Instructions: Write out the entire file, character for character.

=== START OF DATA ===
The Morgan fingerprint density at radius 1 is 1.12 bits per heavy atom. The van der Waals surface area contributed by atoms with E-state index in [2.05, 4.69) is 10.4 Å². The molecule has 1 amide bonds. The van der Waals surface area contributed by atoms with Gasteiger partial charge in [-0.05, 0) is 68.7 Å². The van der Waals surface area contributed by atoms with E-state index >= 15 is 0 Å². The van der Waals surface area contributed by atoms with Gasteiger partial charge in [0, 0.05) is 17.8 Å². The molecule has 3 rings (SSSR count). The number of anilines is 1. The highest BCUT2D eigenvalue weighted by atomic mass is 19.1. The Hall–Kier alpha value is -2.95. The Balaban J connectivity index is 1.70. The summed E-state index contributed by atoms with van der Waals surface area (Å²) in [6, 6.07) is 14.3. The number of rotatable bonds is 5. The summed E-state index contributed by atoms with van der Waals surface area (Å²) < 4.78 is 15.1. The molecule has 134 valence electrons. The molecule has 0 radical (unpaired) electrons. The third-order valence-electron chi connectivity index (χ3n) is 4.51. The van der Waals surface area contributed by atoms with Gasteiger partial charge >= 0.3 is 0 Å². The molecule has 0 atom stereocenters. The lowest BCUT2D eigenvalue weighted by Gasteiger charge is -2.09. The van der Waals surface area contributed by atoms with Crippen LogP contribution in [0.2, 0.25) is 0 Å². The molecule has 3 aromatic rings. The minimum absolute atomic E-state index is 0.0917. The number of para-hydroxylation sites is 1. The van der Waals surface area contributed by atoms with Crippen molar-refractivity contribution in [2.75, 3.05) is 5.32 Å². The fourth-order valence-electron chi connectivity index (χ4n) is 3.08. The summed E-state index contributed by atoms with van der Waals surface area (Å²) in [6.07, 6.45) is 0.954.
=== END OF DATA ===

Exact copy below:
The Morgan fingerprint density at radius 1 is 1.12 bits per heavy atom. The van der Waals surface area contributed by atoms with E-state index in [2.05, 4.69) is 10.4 Å². The molecule has 1 amide bonds. The van der Waals surface area contributed by atoms with Gasteiger partial charge in [-0.05, 0) is 68.7 Å². The van der Waals surface area contributed by atoms with E-state index >= 15 is 0 Å². The van der Waals surface area contributed by atoms with Gasteiger partial charge in [0, 0.05) is 17.8 Å². The molecule has 3 rings (SSSR count). The number of anilines is 1. The highest BCUT2D eigenvalue weighted by atomic mass is 19.1. The Hall–Kier alpha value is -2.95. The Balaban J connectivity index is 1.70. The summed E-state index contributed by atoms with van der Waals surface area (Å²) in [6, 6.07) is 14.3. The number of rotatable bonds is 5. The summed E-state index contributed by atoms with van der Waals surface area (Å²) < 4.78 is 15.1. The molecule has 134 valence electrons. The molecule has 0 radical (unpaired) electrons. The third-order valence-electron chi connectivity index (χ3n) is 4.51. The van der Waals surface area contributed by atoms with Gasteiger partial charge >= 0.3 is 0 Å². The molecule has 0 atom stereocenters. The lowest BCUT2D eigenvalue weighted by Gasteiger charge is -2.09. The van der Waals surface area contributed by atoms with Crippen LogP contribution in [0.2, 0.25) is 0 Å². The molecule has 3 aromatic rings. The minimum absolute atomic E-state index is 0.0917. The number of para-hydroxylation sites is 1. The van der Waals surface area contributed by atoms with Crippen molar-refractivity contribution in [2.75, 3.05) is 5.32 Å². The fourth-order valence-electron chi connectivity index (χ4n) is 3.08. The summed E-state index contributed by atoms with van der Waals surface area (Å²) in [6.07, 6.45) is 0.954.